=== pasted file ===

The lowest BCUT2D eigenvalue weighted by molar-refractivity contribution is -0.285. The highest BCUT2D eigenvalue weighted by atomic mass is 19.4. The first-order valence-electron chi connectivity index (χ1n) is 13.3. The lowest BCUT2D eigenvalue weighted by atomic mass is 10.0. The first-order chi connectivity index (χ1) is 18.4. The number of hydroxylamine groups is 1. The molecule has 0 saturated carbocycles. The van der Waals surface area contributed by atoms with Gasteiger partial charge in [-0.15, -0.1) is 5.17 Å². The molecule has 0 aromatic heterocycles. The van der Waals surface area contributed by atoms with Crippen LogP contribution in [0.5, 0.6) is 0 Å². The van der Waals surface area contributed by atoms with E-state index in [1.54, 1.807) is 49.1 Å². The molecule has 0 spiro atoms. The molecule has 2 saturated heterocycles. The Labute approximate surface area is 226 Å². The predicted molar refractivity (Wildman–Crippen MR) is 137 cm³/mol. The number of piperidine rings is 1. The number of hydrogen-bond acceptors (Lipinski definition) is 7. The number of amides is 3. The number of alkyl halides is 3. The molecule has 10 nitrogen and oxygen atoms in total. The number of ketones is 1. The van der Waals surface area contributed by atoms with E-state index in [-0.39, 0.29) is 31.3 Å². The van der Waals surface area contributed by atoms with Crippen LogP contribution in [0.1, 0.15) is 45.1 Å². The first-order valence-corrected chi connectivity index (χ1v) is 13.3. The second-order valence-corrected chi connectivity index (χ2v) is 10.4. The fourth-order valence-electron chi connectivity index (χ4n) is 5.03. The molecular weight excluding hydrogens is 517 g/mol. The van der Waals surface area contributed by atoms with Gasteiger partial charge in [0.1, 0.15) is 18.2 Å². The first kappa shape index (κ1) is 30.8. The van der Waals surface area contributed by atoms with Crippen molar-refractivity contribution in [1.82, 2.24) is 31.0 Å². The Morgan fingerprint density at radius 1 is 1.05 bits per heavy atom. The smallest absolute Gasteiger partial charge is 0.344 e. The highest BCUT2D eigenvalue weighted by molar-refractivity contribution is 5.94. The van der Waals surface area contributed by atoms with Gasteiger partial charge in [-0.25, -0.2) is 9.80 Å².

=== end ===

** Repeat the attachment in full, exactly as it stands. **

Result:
The lowest BCUT2D eigenvalue weighted by molar-refractivity contribution is -0.285. The highest BCUT2D eigenvalue weighted by atomic mass is 19.4. The first-order valence-electron chi connectivity index (χ1n) is 13.3. The lowest BCUT2D eigenvalue weighted by atomic mass is 10.0. The first-order chi connectivity index (χ1) is 18.4. The number of hydroxylamine groups is 1. The molecule has 0 saturated carbocycles. The van der Waals surface area contributed by atoms with Gasteiger partial charge in [-0.15, -0.1) is 5.17 Å². The molecule has 0 aromatic heterocycles. The van der Waals surface area contributed by atoms with Crippen LogP contribution in [0.5, 0.6) is 0 Å². The van der Waals surface area contributed by atoms with E-state index in [1.54, 1.807) is 49.1 Å². The molecule has 0 spiro atoms. The molecule has 2 saturated heterocycles. The Labute approximate surface area is 226 Å². The predicted molar refractivity (Wildman–Crippen MR) is 137 cm³/mol. The number of piperidine rings is 1. The number of hydrogen-bond acceptors (Lipinski definition) is 7. The number of amides is 3. The number of alkyl halides is 3. The molecule has 10 nitrogen and oxygen atoms in total. The number of ketones is 1. The van der Waals surface area contributed by atoms with E-state index in [-0.39, 0.29) is 31.3 Å². The van der Waals surface area contributed by atoms with Crippen LogP contribution in [0.1, 0.15) is 45.1 Å². The first-order valence-corrected chi connectivity index (χ1v) is 13.3. The second-order valence-corrected chi connectivity index (χ2v) is 10.4. The fourth-order valence-electron chi connectivity index (χ4n) is 5.03. The molecular weight excluding hydrogens is 517 g/mol. The van der Waals surface area contributed by atoms with Gasteiger partial charge in [0.1, 0.15) is 18.2 Å². The first kappa shape index (κ1) is 30.8. The van der Waals surface area contributed by atoms with Crippen molar-refractivity contribution in [1.82, 2.24) is 31.0 Å². The Morgan fingerprint density at radius 1 is 1.05 bits per heavy atom. The smallest absolute Gasteiger partial charge is 0.344 e. The highest BCUT2D eigenvalue weighted by molar-refractivity contribution is 5.94. The van der Waals surface area contributed by atoms with Gasteiger partial charge in [-0.25, -0.2) is 9.80 Å².